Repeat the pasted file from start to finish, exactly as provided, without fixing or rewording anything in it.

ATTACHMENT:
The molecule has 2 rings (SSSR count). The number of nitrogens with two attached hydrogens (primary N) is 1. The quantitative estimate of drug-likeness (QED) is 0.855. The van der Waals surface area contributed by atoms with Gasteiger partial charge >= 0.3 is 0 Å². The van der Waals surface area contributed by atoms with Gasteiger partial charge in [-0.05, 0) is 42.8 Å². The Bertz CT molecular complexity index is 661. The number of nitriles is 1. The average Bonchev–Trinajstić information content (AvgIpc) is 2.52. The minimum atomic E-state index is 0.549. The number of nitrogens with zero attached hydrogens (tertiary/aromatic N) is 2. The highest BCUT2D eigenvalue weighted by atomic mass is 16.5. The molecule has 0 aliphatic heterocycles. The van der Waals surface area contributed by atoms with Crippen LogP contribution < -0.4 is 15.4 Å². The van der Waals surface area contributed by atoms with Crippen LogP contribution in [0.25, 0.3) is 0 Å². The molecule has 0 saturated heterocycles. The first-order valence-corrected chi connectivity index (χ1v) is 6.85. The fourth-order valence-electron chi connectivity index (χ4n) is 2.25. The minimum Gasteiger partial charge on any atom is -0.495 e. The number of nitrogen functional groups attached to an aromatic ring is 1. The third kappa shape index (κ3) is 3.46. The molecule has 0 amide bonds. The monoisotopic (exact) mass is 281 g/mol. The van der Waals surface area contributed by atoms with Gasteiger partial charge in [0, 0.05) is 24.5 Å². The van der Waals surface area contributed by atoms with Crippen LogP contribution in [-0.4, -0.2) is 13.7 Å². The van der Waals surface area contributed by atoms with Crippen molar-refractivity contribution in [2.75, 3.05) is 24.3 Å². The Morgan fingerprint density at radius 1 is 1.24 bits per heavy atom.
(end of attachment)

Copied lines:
The molecule has 2 rings (SSSR count). The number of nitrogens with two attached hydrogens (primary N) is 1. The quantitative estimate of drug-likeness (QED) is 0.855. The van der Waals surface area contributed by atoms with Gasteiger partial charge >= 0.3 is 0 Å². The van der Waals surface area contributed by atoms with Gasteiger partial charge in [-0.05, 0) is 42.8 Å². The Bertz CT molecular complexity index is 661. The number of nitriles is 1. The average Bonchev–Trinajstić information content (AvgIpc) is 2.52. The minimum atomic E-state index is 0.549. The number of nitrogens with zero attached hydrogens (tertiary/aromatic N) is 2. The highest BCUT2D eigenvalue weighted by atomic mass is 16.5. The molecule has 0 aliphatic heterocycles. The van der Waals surface area contributed by atoms with Crippen LogP contribution < -0.4 is 15.4 Å². The van der Waals surface area contributed by atoms with Crippen LogP contribution in [0.25, 0.3) is 0 Å². The molecule has 0 saturated heterocycles. The first-order valence-corrected chi connectivity index (χ1v) is 6.85. The fourth-order valence-electron chi connectivity index (χ4n) is 2.25. The minimum Gasteiger partial charge on any atom is -0.495 e. The number of nitrogen functional groups attached to an aromatic ring is 1. The third kappa shape index (κ3) is 3.46. The molecule has 0 amide bonds. The monoisotopic (exact) mass is 281 g/mol. The van der Waals surface area contributed by atoms with Gasteiger partial charge in [0, 0.05) is 24.5 Å². The van der Waals surface area contributed by atoms with Crippen LogP contribution in [-0.4, -0.2) is 13.7 Å². The van der Waals surface area contributed by atoms with Crippen molar-refractivity contribution in [2.75, 3.05) is 24.3 Å². The Morgan fingerprint density at radius 1 is 1.24 bits per heavy atom.